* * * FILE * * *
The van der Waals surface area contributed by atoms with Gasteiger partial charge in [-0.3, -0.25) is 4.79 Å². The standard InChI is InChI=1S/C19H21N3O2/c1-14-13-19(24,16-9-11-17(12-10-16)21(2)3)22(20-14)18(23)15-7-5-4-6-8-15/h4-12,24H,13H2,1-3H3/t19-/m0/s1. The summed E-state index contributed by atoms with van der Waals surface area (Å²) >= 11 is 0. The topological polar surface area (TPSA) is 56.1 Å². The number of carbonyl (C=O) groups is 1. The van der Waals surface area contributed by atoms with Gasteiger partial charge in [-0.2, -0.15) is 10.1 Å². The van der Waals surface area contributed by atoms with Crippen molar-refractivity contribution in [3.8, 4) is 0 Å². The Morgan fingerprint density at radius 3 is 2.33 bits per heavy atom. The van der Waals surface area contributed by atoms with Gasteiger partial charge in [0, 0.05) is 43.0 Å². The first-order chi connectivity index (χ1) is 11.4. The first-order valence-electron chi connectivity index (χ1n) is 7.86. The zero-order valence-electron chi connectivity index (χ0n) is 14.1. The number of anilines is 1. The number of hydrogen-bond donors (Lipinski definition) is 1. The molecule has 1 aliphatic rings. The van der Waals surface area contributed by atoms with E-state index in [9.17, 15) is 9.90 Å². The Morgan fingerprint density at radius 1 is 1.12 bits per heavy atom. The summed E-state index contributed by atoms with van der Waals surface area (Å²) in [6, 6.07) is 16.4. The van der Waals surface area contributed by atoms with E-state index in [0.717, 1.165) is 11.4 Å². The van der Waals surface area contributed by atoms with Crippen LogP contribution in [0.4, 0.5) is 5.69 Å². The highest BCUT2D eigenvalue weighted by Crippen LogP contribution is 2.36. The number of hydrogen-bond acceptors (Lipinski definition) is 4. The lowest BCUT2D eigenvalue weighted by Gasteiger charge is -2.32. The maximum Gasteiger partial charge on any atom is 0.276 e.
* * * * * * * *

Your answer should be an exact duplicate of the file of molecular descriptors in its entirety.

The van der Waals surface area contributed by atoms with Gasteiger partial charge in [-0.3, -0.25) is 4.79 Å². The standard InChI is InChI=1S/C19H21N3O2/c1-14-13-19(24,16-9-11-17(12-10-16)21(2)3)22(20-14)18(23)15-7-5-4-6-8-15/h4-12,24H,13H2,1-3H3/t19-/m0/s1. The summed E-state index contributed by atoms with van der Waals surface area (Å²) >= 11 is 0. The topological polar surface area (TPSA) is 56.1 Å². The number of carbonyl (C=O) groups is 1. The van der Waals surface area contributed by atoms with Gasteiger partial charge in [-0.2, -0.15) is 10.1 Å². The van der Waals surface area contributed by atoms with Crippen molar-refractivity contribution in [3.8, 4) is 0 Å². The Morgan fingerprint density at radius 3 is 2.33 bits per heavy atom. The van der Waals surface area contributed by atoms with Gasteiger partial charge in [0, 0.05) is 43.0 Å². The first-order chi connectivity index (χ1) is 11.4. The first-order valence-electron chi connectivity index (χ1n) is 7.86. The zero-order valence-electron chi connectivity index (χ0n) is 14.1. The number of anilines is 1. The number of hydrogen-bond donors (Lipinski definition) is 1. The molecule has 1 aliphatic rings. The van der Waals surface area contributed by atoms with E-state index in [9.17, 15) is 9.90 Å². The Morgan fingerprint density at radius 1 is 1.12 bits per heavy atom. The summed E-state index contributed by atoms with van der Waals surface area (Å²) in [6, 6.07) is 16.4. The van der Waals surface area contributed by atoms with E-state index in [0.717, 1.165) is 11.4 Å². The van der Waals surface area contributed by atoms with Crippen LogP contribution in [0.4, 0.5) is 5.69 Å². The highest BCUT2D eigenvalue weighted by Crippen LogP contribution is 2.36. The number of hydrogen-bond acceptors (Lipinski definition) is 4. The lowest BCUT2D eigenvalue weighted by Gasteiger charge is -2.32. The maximum Gasteiger partial charge on any atom is 0.276 e.